All About Sushi: Types, Ingredients, And Tips For Eating

All about sushi""the main types and their ingredients as well as tips for eating and advice on Japanese table etiquette.

Sushi, the choice food of the Japanese people, is about more than just raw fish. As a matter of fact, there is a distinct and complicated culture behind this delicacy that many Americans are unfamiliar with.

There are three main types of sushi, and hundreds of possible combinations within them. The three most well-known types are rolls (maki), hand rolls (temaki), and nigiri.

Maki:

You probably have seen or tasted at least maki if you're ever had Japanese food: they are the small round rolls of rice surrounded by seaweed (nori). Maki sushi is popular outside of sushi bars as well, being available pre-made in some supermarkets and corner stores. The most common type you'll find is probably the California maki, which is a roll filled with cucumber, avocado, crab, and sometimes topped with sesame seeds and/or salmon roe. (The California maki is usually inside-out or "yukiwa", with the nori layer on the inside, making it unique but difficult to prepare at home.) Other common fillings found in maki sushi are cucumber, salmon, eel, crab, combinations of vegetables, and tuna. There are also two different categories of maki--futomaki (thick rolls) and hosomaki (slender rolls). Whether or not your rolls will be thick or slender depends on the number of fillings (1-3 fillings go in hosomaki) and how the sheet of nori is rolled (if the longer side is rolled in, you will produce hosomaki, and the shorter side will produce futomaki). "Inside-out" rolls are generally of the futomaki type.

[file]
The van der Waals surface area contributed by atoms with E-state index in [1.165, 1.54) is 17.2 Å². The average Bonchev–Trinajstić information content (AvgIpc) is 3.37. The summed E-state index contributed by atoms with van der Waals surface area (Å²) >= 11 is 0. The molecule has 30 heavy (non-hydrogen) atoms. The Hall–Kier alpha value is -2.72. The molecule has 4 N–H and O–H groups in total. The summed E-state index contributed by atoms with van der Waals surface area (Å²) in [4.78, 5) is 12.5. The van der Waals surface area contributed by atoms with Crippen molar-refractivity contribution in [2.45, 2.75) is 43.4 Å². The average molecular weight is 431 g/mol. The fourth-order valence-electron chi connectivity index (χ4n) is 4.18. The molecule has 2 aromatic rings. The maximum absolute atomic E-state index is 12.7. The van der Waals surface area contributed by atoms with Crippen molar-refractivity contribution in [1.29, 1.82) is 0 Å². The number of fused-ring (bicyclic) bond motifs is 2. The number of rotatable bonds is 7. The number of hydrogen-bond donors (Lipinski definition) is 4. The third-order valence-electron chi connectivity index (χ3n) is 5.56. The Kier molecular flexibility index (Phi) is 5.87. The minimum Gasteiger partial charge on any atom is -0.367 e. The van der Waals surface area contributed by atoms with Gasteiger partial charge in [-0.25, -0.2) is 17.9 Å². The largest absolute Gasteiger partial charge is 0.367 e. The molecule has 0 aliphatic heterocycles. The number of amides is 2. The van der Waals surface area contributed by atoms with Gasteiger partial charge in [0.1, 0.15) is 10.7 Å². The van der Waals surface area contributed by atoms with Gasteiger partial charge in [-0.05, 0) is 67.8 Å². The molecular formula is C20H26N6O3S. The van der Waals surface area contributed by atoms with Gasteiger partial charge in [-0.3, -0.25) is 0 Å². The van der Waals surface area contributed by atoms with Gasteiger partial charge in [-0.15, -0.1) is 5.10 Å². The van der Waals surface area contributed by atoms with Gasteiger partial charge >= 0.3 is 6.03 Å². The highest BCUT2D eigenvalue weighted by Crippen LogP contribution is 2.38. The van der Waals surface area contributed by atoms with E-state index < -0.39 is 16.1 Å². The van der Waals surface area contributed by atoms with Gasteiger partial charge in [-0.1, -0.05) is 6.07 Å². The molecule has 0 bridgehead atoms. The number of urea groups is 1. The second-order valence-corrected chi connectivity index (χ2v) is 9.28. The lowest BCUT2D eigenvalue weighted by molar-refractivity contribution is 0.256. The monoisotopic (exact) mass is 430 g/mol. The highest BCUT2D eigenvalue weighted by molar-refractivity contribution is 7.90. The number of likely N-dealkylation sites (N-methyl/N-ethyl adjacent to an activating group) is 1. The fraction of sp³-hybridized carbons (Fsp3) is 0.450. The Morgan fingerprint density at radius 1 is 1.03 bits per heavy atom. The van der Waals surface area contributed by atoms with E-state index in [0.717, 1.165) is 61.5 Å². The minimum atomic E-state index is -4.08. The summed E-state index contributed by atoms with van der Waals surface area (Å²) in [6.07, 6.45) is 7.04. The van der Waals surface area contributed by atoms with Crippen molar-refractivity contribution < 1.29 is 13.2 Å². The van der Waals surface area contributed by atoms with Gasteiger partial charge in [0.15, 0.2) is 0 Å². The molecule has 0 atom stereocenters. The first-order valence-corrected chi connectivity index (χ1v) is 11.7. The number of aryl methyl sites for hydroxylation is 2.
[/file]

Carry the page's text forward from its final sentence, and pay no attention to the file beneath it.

Here are some tips for enjoying maki:

Hosomaki can usually be eaten with a single bite. Don't be afraid to put it all in your mouth at once! However, it is not always recommended to try this with futomaki (depending on the size of the roll), even though the nori may be difficult to bite through. Take bites and hold your chopsticks at an angle so filling does not fall out. Remember that the taste combination was in mind when creating the sushi, so try not to take too many bites, or the meal will not be as the chef had intended.

Wasabi is usually optional with maki, along with pickled ginger. Put a dash of wasabi into your soy sauce and dip the roll into it, and then eat a slice of the ginger. Yum!

Nigiri:

Nigiri sushi is quite different from maki. Usually raw fish and rice are its ingredients, with a dash of wasabi. The tané (topping) be prawn, salmon, eel, tuna, flounder or any other non-white raw fish (ask your fishmonger!), and you can also try topping the nigiri with avocado or rolled egg. The other component is always rice, and the two ingredients are simply molded together in two distinct layers. These are probably the easiest type of sushi for you to make at home.

Tips for enjoying nigiri sushi:

Hold the sushi with your thumb and middle finger to eat it, and dip tané-side-down into soy sauce if you wish. Do not tip the sushi rice-first into the soy, as the rice will fall apart. Also, only dip as much as you intend to bite off--dipping the entire piece is not socially acceptable.

Temaki:

Temaki, or hand rolls, are the least-common type of sushi found outside of Japan. They look somewhat like an ice cream cone made of nori, with rice and fish filling inside. Salmon is a very popular filling, as is the American-invented California Hand Roll. These rolls are made by placing long pieces of the filling (crab sticks, cucumber, etc) on a quarter sheet of nori with rice and rolling into the cone shape. In Japanese restaurants they are usually served via a small wooden stand with two or three holes in it to hold the temaki upright. Hand rolls are often garnished with colorful ingredients sliced in creative ways, as one of the principles behind sushi is the desirable outward appearance. Roe and sesame seeds are popular garnishes for both temaki and maki.

There are no rules for eating temaki sushi--dip in soy or garnish with pickled ginger, add some wasabi--anything goes!

© High Speed Ventures 2011